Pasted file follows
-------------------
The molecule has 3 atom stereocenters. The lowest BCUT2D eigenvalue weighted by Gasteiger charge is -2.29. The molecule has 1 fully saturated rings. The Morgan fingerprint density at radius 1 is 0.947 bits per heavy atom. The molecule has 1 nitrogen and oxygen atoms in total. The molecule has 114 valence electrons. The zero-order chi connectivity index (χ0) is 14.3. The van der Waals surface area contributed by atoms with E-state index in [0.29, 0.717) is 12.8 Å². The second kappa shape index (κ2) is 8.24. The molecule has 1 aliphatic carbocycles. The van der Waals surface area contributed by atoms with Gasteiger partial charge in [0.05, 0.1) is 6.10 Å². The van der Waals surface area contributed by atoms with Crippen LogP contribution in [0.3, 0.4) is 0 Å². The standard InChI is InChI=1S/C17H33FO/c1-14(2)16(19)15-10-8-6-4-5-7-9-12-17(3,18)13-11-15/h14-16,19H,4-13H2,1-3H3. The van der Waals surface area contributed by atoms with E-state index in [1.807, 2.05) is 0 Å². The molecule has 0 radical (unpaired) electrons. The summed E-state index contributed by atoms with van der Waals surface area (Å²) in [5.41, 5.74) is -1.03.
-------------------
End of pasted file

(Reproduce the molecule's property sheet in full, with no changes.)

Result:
The molecule has 3 atom stereocenters. The lowest BCUT2D eigenvalue weighted by Gasteiger charge is -2.29. The molecule has 1 fully saturated rings. The Morgan fingerprint density at radius 1 is 0.947 bits per heavy atom. The molecule has 1 nitrogen and oxygen atoms in total. The molecule has 114 valence electrons. The zero-order chi connectivity index (χ0) is 14.3. The van der Waals surface area contributed by atoms with E-state index in [0.29, 0.717) is 12.8 Å². The second kappa shape index (κ2) is 8.24. The molecule has 1 aliphatic carbocycles. The van der Waals surface area contributed by atoms with Gasteiger partial charge in [0.05, 0.1) is 6.10 Å². The van der Waals surface area contributed by atoms with Crippen LogP contribution in [0.3, 0.4) is 0 Å². The standard InChI is InChI=1S/C17H33FO/c1-14(2)16(19)15-10-8-6-4-5-7-9-12-17(3,18)13-11-15/h14-16,19H,4-13H2,1-3H3. The van der Waals surface area contributed by atoms with E-state index in [1.807, 2.05) is 0 Å². The molecule has 0 radical (unpaired) electrons. The summed E-state index contributed by atoms with van der Waals surface area (Å²) in [5.41, 5.74) is -1.03.